Page 94 text:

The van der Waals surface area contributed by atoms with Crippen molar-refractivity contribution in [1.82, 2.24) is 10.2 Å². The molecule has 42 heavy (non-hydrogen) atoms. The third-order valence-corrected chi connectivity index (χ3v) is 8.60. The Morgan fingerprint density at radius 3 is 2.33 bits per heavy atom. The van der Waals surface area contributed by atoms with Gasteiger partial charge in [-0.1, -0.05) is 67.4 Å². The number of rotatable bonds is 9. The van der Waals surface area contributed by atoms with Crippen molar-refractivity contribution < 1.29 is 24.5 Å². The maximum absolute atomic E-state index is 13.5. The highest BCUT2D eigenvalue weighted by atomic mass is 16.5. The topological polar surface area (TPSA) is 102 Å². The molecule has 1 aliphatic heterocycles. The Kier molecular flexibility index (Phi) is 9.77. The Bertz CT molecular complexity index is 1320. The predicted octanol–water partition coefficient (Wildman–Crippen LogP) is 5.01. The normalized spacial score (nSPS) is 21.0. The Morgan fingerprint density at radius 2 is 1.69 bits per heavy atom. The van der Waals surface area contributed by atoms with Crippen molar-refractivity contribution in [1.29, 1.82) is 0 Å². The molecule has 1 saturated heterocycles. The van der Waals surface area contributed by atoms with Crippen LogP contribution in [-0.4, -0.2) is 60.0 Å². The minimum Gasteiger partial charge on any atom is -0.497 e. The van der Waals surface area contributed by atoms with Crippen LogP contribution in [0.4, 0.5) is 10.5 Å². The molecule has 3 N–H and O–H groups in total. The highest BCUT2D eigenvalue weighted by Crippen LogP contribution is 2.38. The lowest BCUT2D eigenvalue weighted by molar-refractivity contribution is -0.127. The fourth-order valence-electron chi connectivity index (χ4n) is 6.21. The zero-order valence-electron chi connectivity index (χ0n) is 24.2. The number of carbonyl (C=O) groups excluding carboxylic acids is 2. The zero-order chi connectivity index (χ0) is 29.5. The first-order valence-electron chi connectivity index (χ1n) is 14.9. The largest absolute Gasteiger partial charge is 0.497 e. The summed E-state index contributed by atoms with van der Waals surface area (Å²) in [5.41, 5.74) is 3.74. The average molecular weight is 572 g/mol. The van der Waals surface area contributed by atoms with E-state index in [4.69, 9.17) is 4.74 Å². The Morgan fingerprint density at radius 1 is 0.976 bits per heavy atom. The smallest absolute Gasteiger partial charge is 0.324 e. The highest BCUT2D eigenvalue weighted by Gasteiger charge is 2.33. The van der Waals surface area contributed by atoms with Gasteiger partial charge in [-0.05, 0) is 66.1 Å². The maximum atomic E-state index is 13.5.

The Uncle Sam Chronicles September 12, 1901. King Camp Gillette organizes a company for the manufacture of safety razors. ln 1903 he sells 51 razors. October 24, 1901. A.E. Taylor becomes the first man to go over Niagara Falls in a barrel. November 16, 1901. A.C. Bostwich drives 60 miles per hour at Ocean Parkway in Brooklyn. ' December 5, 1901. Walt Disney born. December 16, 1901. Margaret Mead born. August 25, 1902. An Arabic daily newspaper, Al-Hoda is published in Philadelphia. 1903. New York Stock Exchange built. 1903. "The Great Train Robbery" is the first motion picture with a plot. December 16, 1903. The Majestic Theatre in New York employs usherettes. December 17, 1903. Orville Wright pilots a 745-pound airplane 852 feet in 59 seconds. Average speed is 31 miles an hour. January 9, 1904. George Balanchine born. May 4, 1904. Work begins on the Panama Canal. December 27, 1904. Marlene Dietrich born. 1906. Upton Sinclair's The Jungle exposes conditions in the Chicago stockyards and meat-packing plants. April 14, 1906. Teddy Roosevelt coins the term "muckraker" to describe Sinclair and his fellow crusading writers. April' 18-19, 1906. San Francisco earthquake and fire kill 452. October 11, 1906. The San Francisco School Board orders segregation of all Japanese. Chinese and Korean children into separate Oriental schools. 1907. There are 236.900 miles of railroads in operation in the United States. 1907. A.L.R. Locke is the first black Rhodes Scholar. 1907. Electric washing machine marketed is Chicago. January 23, 1907. Charles Curtis of Kansas is the first native American to serve in the Senate. March 9, 1907. Indiana enacts legalization of sterilization. June 18, 1903. E.P. Fetch and Marcus Krarup leave San Francisco in a one-cylinder Packard. August 21, 1903. E.P. Fetch and Marcus Krarup arrive in New York City. June 30, 1906. Pure Food and Drug Act passes. ,Q 366 5. X , li . i ,Q . Not all these famous women play mzlsictzl instruments 1. lvlarianne Moore is considered the leading woman poet. 2. Dorothea Dir awakened America to the plight of the mentally ill. 3. Amelia Earhart flew the Atlantic alone in 1932. 4- Louisa May Alcott wrote Little Women. 5. Georgia OLKeefe is a leading abstract painter. 6. Maria Mitchell discovered a comet and was the -hrs! woman elected to the Academy of Arts and Sciences. Z Lydia Maria Child was a writer who championed the abolitionist cause. 8. Margaret Clapp won a Pulitzer Prize and was president of Wellesley College. 9. Eleanor Roosevelt was chairwoman of